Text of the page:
Top Tax Tips
Top Tax TipsNovember 10, 2013 1 Comment on Top Tax Tips
Tax expert Jamie Golombek offered tips for both average-income and wealthy clients at last week’s CIBC Renaissance Roadshow.
Advisor.ca live-tweeted the event and shared his tips.
Here’s a selection of our best tweets:
- The dividend and charity tax credit are both most used by wealthy Canadian taxpayers.
- In fact, few rich families use registered plans since they’re limited by contribution limits. They also haven’t taken advantage of TFSAs, though, and that’s a mistake.
- Wealthy clients should also contribute more aggressively to RESPs and RDSPS. For more, read: Maximize benefits of RESPs and RDSPs
- Also help these clients manage their non-eligible dividend payments due to Budget 2013 changes. They need to take advantage of first-time donor’s super credit as well. Make sure they don’t blow it on low donations, though, cause only get one time. Read: Donate for big tax savings and Don’t be afraid of new dividend tax rules
- When dealing with typical, lower income families, however, advisors have to figure out how much they can invest.
- Technically, a dual-income household that earns $80,000 could: contribute $18,000 to RRSP/year, and would only cost about $12,000 due to tax advantage. Then, they could put $11K & $5K in TFSA and RESP per year, respectively.
- That’s too much, however, since they have other expenses. Clients need help to plan more efficiently and cover other expenses like mortgage and living costs, so help them plan out registered contributions. Read: Email your clients: Buying a home and 3 tips to reduce debt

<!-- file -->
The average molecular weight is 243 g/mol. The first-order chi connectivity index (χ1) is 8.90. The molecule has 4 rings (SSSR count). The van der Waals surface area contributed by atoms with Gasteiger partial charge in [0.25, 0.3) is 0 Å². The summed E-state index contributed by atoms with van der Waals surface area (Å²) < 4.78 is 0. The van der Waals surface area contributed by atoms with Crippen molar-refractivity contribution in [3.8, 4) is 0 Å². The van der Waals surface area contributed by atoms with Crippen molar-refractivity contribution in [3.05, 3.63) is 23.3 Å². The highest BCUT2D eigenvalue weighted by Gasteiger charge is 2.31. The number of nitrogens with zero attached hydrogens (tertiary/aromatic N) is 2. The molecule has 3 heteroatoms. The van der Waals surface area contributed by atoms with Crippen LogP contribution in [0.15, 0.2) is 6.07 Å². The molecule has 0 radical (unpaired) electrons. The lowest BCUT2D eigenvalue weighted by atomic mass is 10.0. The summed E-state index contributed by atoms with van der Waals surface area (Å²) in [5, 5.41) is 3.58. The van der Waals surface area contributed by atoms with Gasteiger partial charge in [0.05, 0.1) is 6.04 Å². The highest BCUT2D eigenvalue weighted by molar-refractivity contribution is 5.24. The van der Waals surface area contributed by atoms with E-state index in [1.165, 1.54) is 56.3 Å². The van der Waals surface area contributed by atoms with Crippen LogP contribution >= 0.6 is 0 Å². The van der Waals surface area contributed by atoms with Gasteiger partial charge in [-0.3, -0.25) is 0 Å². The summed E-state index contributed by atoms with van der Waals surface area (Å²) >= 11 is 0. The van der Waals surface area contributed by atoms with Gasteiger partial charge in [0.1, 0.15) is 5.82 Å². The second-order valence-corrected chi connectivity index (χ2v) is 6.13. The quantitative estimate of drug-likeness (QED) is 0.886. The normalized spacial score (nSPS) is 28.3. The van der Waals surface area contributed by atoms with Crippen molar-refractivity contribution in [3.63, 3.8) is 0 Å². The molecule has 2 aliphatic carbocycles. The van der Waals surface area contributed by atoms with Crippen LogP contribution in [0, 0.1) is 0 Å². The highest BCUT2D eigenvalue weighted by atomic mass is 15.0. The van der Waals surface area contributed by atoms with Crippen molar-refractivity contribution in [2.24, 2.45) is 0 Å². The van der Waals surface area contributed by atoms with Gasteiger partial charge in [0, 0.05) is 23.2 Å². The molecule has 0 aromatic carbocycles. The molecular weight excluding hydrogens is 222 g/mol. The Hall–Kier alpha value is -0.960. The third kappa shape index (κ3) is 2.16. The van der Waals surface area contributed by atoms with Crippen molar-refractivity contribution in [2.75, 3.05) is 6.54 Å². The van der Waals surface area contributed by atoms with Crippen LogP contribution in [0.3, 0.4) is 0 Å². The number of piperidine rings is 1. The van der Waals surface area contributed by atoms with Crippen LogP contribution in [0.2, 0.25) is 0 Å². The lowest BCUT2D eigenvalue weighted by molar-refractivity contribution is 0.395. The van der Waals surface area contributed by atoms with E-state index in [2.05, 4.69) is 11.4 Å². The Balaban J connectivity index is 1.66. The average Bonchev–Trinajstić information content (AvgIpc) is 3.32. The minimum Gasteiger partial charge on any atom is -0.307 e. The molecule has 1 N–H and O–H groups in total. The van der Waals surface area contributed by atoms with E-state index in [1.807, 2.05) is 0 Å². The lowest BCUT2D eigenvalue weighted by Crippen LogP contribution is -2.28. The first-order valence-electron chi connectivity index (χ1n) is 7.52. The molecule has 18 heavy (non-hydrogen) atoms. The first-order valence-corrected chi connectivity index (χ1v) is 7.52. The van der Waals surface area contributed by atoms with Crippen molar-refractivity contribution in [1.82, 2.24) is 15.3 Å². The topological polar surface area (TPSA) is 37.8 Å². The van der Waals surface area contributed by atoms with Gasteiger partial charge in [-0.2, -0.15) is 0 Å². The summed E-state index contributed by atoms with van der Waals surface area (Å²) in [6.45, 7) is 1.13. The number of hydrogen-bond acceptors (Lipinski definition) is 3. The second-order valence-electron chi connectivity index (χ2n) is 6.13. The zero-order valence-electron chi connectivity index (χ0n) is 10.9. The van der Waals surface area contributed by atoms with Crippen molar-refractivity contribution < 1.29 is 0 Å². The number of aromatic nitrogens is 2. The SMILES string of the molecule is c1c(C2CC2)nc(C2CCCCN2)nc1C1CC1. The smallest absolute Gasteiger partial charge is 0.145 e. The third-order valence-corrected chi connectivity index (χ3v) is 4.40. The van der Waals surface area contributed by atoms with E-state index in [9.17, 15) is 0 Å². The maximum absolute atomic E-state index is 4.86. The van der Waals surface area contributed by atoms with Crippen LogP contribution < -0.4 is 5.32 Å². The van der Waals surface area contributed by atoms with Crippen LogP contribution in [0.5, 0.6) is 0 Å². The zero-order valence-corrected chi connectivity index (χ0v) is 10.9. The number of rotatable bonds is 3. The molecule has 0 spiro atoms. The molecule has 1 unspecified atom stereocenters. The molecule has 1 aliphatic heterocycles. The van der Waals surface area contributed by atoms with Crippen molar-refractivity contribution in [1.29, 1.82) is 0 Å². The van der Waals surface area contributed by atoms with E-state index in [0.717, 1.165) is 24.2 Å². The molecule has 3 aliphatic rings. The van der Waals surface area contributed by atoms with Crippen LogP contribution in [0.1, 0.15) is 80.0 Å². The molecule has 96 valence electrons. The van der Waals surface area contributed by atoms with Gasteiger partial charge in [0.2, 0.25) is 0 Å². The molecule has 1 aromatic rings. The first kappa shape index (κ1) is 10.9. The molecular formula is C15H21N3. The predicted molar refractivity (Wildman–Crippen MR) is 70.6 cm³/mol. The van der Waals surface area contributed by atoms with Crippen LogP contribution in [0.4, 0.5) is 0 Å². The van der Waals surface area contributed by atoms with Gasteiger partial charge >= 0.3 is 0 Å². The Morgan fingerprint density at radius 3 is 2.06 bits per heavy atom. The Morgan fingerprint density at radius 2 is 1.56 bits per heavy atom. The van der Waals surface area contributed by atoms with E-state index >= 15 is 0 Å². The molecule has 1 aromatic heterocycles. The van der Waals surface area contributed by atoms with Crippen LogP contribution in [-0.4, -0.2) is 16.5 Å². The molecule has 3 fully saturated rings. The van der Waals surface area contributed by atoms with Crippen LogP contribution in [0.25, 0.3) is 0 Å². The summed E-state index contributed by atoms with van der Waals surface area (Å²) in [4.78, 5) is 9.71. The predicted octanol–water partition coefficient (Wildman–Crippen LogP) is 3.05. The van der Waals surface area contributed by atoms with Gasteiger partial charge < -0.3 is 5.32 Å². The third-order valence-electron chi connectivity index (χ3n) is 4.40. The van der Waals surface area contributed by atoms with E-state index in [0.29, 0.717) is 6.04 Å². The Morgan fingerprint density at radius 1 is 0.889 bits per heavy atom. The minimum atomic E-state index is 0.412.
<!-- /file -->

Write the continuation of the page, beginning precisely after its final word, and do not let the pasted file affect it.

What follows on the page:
- In fact, average-income clients should focus first on their mortgages. But if they’re comfortable with long-term investments and earning lower rates of return, they can pay it off slower.
- For example, if clients only invest in GICs and RRSPs, they may only get 2%, while mortgage is 5% interest.
- But that gap can change, so you need to monitor when they should start focusing on investing as well. Also factor in their ages and the potential tax savings of using registered plans. Read: Must-reads on retirement planning
- In Canada, the top 1% are earning more than $200,000. Median income is $429,000. They pay about $143,000 in taxes on average, and median tax rate is 33%. It’s low because of tax credits.
- Top 10% of earners in Canada are paying more than half (55%) of taxes in Canada.
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